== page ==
HBO Debuts Aaron Sorkin’s “Newsroom” With No Nudity or Four Letter Words
There was a time when HBO could be counted on for two things: gratuitous nudity and foul language. Think of Samantha in “Sex and the City” or the girls at the Bada Bing in “The Sopranos.” On Sunday, the cable network which can do whatever it wants–it’s cable–will debut Aaron Sorkin’s “The Newsroom.” Someone may say ‘shit’ but I don’t recall it. And Sorkin himself says there is no nudity, no sex. The show follows “True Blood” on Sundays, a show which has plenty of sex for everyone. But the main thing about “The Newsroom,” which we saw tonight with a media-heavy audience, is that it’s the kind of well written, acted, directed, produced show NBC used to put on at 10pm on Thursdays.
Indeed, “The Newsroom” is the updated version of “Lou Grant” meets “Broadcast News.” Jeff Daniels stars as the host of an 8pm cable news show; both he and the show have become tired. Sam Waterston — awakened from 50 years on “Law & Order”–is his boss, head of the news division. There’s a great younger cast — Emily Mortimer, Tom Sadoski, Alison Pill, John Gallagher Jr., Dev Patel–to mix things up with. Mortimer, in fact, is the yin to Daniels’ yang, and may wind up being the central nervous system of the show thanks to her role as producer of the fictional “NewsNight.”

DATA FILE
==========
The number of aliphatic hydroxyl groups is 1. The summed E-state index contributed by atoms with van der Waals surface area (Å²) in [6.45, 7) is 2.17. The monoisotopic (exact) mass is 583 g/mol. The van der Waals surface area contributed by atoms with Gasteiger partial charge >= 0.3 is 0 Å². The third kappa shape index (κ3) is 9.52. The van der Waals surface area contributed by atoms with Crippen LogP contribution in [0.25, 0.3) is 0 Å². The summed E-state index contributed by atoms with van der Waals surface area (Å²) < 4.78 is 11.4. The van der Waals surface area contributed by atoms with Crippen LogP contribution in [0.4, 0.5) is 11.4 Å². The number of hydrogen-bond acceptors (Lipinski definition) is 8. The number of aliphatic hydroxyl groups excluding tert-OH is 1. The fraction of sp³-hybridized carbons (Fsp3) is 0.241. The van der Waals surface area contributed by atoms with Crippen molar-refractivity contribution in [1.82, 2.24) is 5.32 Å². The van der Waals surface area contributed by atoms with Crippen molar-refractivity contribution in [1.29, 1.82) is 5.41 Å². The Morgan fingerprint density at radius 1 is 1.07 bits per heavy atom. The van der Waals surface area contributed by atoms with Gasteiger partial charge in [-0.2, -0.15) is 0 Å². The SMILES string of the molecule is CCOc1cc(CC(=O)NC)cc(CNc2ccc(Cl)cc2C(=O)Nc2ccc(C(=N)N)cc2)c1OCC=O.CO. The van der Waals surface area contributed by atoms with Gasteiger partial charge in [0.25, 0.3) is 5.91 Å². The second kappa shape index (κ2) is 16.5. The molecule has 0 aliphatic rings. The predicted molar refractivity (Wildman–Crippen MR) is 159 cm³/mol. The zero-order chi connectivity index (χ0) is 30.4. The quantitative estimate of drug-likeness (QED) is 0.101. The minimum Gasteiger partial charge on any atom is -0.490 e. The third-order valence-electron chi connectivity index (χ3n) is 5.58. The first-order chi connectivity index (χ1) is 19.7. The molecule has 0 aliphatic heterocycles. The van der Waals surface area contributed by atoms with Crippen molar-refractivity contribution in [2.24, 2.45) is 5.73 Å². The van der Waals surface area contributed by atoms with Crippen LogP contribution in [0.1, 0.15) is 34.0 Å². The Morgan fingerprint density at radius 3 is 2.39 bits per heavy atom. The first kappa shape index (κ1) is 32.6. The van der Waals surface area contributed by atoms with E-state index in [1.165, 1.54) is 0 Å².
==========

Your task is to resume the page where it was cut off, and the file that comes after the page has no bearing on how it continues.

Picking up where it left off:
Every episode of “The Newsroom” will revolve around stories that have recently been in the news, and how the “NewsNight” folks deal with them. Whether a liberal bias will creep into the storytelling is unknown yet from the pilot–we shall see. So far, everyone’s on equal footing, but I am told that in coming weeks the Tea Party becomes part of the story. And Jane Fonda joins the cast for two episodes as the conservative billionaire owner of the network.
But in the end “The Newsroom” is going to be like catnip for HBO subscribers. And it’s ready made for awards — Golden Globes, Emmys, all of it. Watching “Newsroom” take off will be a pleasure, and a relief to HBO, which has had had trouble launching dramas lately.
Last night’s audience will have been the harshest critics–people from CBS, ABC, and NBC, CNN, MSNBC were all there–from George Stephanopolous to Bryant Gumbel to Regis Philbin to Charlie Rose and even New York Times publisher Arthur Sulzberger, Jr. Quite the star studded group poured from the screening room into the Porter House restaurant in the Time Warner Center to congratulate Sorkin and his cast. And yes, they loved it.